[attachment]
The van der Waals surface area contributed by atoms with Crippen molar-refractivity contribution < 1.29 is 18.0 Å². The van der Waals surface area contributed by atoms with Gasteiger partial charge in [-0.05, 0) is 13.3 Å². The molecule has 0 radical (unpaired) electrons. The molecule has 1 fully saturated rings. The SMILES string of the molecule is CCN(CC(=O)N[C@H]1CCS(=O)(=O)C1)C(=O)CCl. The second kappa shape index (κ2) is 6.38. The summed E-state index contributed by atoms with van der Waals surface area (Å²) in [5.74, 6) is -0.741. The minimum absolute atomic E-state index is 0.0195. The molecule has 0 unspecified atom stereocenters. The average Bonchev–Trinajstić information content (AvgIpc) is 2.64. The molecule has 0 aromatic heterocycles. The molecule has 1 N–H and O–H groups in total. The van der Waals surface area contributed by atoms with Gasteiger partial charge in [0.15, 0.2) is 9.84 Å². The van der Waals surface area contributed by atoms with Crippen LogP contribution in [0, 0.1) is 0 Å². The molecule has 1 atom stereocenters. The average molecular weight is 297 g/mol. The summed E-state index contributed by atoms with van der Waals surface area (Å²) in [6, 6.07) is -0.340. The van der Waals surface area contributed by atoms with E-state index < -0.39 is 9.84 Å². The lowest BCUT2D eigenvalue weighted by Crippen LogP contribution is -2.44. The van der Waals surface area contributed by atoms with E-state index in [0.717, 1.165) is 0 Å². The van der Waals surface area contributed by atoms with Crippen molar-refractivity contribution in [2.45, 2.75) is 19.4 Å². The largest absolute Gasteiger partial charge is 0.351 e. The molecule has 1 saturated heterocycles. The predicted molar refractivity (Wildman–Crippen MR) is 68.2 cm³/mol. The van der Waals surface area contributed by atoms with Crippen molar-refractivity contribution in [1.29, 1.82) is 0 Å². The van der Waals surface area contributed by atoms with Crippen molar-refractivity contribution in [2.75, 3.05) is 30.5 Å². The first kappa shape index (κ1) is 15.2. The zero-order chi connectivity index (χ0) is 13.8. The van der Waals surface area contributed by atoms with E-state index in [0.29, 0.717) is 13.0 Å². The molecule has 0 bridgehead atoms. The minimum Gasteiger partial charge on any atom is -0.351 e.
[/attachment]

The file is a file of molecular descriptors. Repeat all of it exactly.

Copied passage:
The van der Waals surface area contributed by atoms with Crippen molar-refractivity contribution < 1.29 is 18.0 Å². The van der Waals surface area contributed by atoms with Gasteiger partial charge in [-0.05, 0) is 13.3 Å². The molecule has 0 radical (unpaired) electrons. The molecule has 1 fully saturated rings. The SMILES string of the molecule is CCN(CC(=O)N[C@H]1CCS(=O)(=O)C1)C(=O)CCl. The second kappa shape index (κ2) is 6.38. The summed E-state index contributed by atoms with van der Waals surface area (Å²) in [5.74, 6) is -0.741. The minimum absolute atomic E-state index is 0.0195. The molecule has 0 unspecified atom stereocenters. The average Bonchev–Trinajstić information content (AvgIpc) is 2.64. The molecule has 0 aromatic heterocycles. The molecule has 1 N–H and O–H groups in total. The van der Waals surface area contributed by atoms with Gasteiger partial charge in [0.15, 0.2) is 9.84 Å². The van der Waals surface area contributed by atoms with Crippen LogP contribution in [0, 0.1) is 0 Å². The molecule has 1 atom stereocenters. The average molecular weight is 297 g/mol. The summed E-state index contributed by atoms with van der Waals surface area (Å²) in [6, 6.07) is -0.340. The van der Waals surface area contributed by atoms with E-state index < -0.39 is 9.84 Å². The lowest BCUT2D eigenvalue weighted by Crippen LogP contribution is -2.44. The van der Waals surface area contributed by atoms with E-state index in [0.717, 1.165) is 0 Å². The van der Waals surface area contributed by atoms with Crippen molar-refractivity contribution in [2.45, 2.75) is 19.4 Å². The largest absolute Gasteiger partial charge is 0.351 e. The molecule has 1 saturated heterocycles. The predicted molar refractivity (Wildman–Crippen MR) is 68.2 cm³/mol. The van der Waals surface area contributed by atoms with Crippen molar-refractivity contribution in [1.29, 1.82) is 0 Å². The van der Waals surface area contributed by atoms with Crippen molar-refractivity contribution in [2.75, 3.05) is 30.5 Å². The first kappa shape index (κ1) is 15.2. The zero-order chi connectivity index (χ0) is 13.8. The van der Waals surface area contributed by atoms with E-state index in [0.29, 0.717) is 13.0 Å². The molecule has 0 bridgehead atoms. The minimum Gasteiger partial charge on any atom is -0.351 e.